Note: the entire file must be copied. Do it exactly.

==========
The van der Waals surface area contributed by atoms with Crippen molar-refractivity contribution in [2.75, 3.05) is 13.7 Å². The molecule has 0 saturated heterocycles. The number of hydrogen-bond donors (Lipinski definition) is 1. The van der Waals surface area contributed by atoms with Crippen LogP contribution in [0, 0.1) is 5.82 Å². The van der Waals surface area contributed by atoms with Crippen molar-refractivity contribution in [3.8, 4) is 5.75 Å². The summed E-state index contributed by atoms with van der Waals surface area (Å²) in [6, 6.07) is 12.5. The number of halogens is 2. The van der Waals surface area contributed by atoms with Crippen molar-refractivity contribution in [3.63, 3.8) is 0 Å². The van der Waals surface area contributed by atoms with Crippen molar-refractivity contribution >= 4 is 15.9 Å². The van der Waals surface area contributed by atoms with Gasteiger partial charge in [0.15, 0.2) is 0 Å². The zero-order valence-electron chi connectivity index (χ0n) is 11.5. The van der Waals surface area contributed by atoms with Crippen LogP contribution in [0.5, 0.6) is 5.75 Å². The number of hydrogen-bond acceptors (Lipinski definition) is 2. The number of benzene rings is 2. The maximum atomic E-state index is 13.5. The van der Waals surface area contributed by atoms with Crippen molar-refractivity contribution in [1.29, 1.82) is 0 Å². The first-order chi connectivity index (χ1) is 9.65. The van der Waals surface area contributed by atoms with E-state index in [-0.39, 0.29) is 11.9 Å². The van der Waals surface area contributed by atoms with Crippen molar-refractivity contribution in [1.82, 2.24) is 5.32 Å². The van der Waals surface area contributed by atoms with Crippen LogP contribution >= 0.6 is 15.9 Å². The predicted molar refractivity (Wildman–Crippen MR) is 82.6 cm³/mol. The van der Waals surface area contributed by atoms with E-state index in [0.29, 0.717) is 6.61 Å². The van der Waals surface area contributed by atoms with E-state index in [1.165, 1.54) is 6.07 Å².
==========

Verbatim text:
The van der Waals surface area contributed by atoms with Crippen molar-refractivity contribution in [2.75, 3.05) is 13.7 Å². The molecule has 0 saturated heterocycles. The number of hydrogen-bond donors (Lipinski definition) is 1. The van der Waals surface area contributed by atoms with Crippen LogP contribution in [0, 0.1) is 5.82 Å². The van der Waals surface area contributed by atoms with Crippen molar-refractivity contribution in [3.8, 4) is 5.75 Å². The summed E-state index contributed by atoms with van der Waals surface area (Å²) in [6, 6.07) is 12.5. The number of halogens is 2. The van der Waals surface area contributed by atoms with Crippen molar-refractivity contribution in [3.63, 3.8) is 0 Å². The van der Waals surface area contributed by atoms with Crippen molar-refractivity contribution >= 4 is 15.9 Å². The van der Waals surface area contributed by atoms with Gasteiger partial charge in [0.15, 0.2) is 0 Å². The zero-order valence-electron chi connectivity index (χ0n) is 11.5. The van der Waals surface area contributed by atoms with Crippen LogP contribution in [0.5, 0.6) is 5.75 Å². The number of hydrogen-bond acceptors (Lipinski definition) is 2. The number of benzene rings is 2. The maximum atomic E-state index is 13.5. The van der Waals surface area contributed by atoms with Crippen molar-refractivity contribution in [1.29, 1.82) is 0 Å². The first-order chi connectivity index (χ1) is 9.65. The van der Waals surface area contributed by atoms with E-state index in [-0.39, 0.29) is 11.9 Å². The van der Waals surface area contributed by atoms with Crippen molar-refractivity contribution in [1.82, 2.24) is 5.32 Å². The van der Waals surface area contributed by atoms with Crippen LogP contribution >= 0.6 is 15.9 Å². The predicted molar refractivity (Wildman–Crippen MR) is 82.6 cm³/mol. The van der Waals surface area contributed by atoms with E-state index in [0.29, 0.717) is 6.61 Å². The van der Waals surface area contributed by atoms with E-state index in [1.165, 1.54) is 6.07 Å².